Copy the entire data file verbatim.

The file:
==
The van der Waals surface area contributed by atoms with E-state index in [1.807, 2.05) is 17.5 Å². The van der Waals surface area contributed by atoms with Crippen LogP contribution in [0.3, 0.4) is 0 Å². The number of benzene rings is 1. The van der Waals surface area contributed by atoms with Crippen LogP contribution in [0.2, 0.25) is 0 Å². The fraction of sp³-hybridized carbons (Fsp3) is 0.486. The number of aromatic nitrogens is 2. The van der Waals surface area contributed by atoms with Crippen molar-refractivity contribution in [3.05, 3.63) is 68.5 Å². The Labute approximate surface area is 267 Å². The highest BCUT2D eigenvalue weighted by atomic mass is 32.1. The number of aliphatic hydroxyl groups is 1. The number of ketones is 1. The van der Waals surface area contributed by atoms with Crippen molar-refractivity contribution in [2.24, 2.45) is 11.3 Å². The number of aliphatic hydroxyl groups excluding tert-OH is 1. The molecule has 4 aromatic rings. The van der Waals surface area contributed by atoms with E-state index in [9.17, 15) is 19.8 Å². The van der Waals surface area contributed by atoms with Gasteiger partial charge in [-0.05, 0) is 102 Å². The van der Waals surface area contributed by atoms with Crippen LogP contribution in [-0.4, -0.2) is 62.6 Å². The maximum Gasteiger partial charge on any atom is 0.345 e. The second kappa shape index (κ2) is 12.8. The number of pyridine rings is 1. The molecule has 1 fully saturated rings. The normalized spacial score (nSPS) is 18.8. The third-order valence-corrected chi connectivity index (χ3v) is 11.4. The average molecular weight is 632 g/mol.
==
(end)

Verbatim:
The van der Waals surface area contributed by atoms with E-state index in [1.807, 2.05) is 17.5 Å². The van der Waals surface area contributed by atoms with Crippen LogP contribution in [0.3, 0.4) is 0 Å². The number of benzene rings is 1. The van der Waals surface area contributed by atoms with Crippen LogP contribution in [0.2, 0.25) is 0 Å². The fraction of sp³-hybridized carbons (Fsp3) is 0.486. The number of aromatic nitrogens is 2. The van der Waals surface area contributed by atoms with Crippen molar-refractivity contribution in [3.05, 3.63) is 68.5 Å². The Labute approximate surface area is 267 Å². The highest BCUT2D eigenvalue weighted by atomic mass is 32.1. The number of aliphatic hydroxyl groups is 1. The number of ketones is 1. The van der Waals surface area contributed by atoms with Crippen molar-refractivity contribution in [2.24, 2.45) is 11.3 Å². The number of aliphatic hydroxyl groups excluding tert-OH is 1. The molecule has 4 aromatic rings. The van der Waals surface area contributed by atoms with E-state index in [9.17, 15) is 19.8 Å². The van der Waals surface area contributed by atoms with Gasteiger partial charge in [-0.05, 0) is 102 Å². The van der Waals surface area contributed by atoms with Crippen LogP contribution in [-0.4, -0.2) is 62.6 Å². The maximum Gasteiger partial charge on any atom is 0.345 e. The second kappa shape index (κ2) is 12.8. The number of pyridine rings is 1. The molecule has 1 fully saturated rings. The normalized spacial score (nSPS) is 18.8. The third-order valence-corrected chi connectivity index (χ3v) is 11.4. The average molecular weight is 632 g/mol.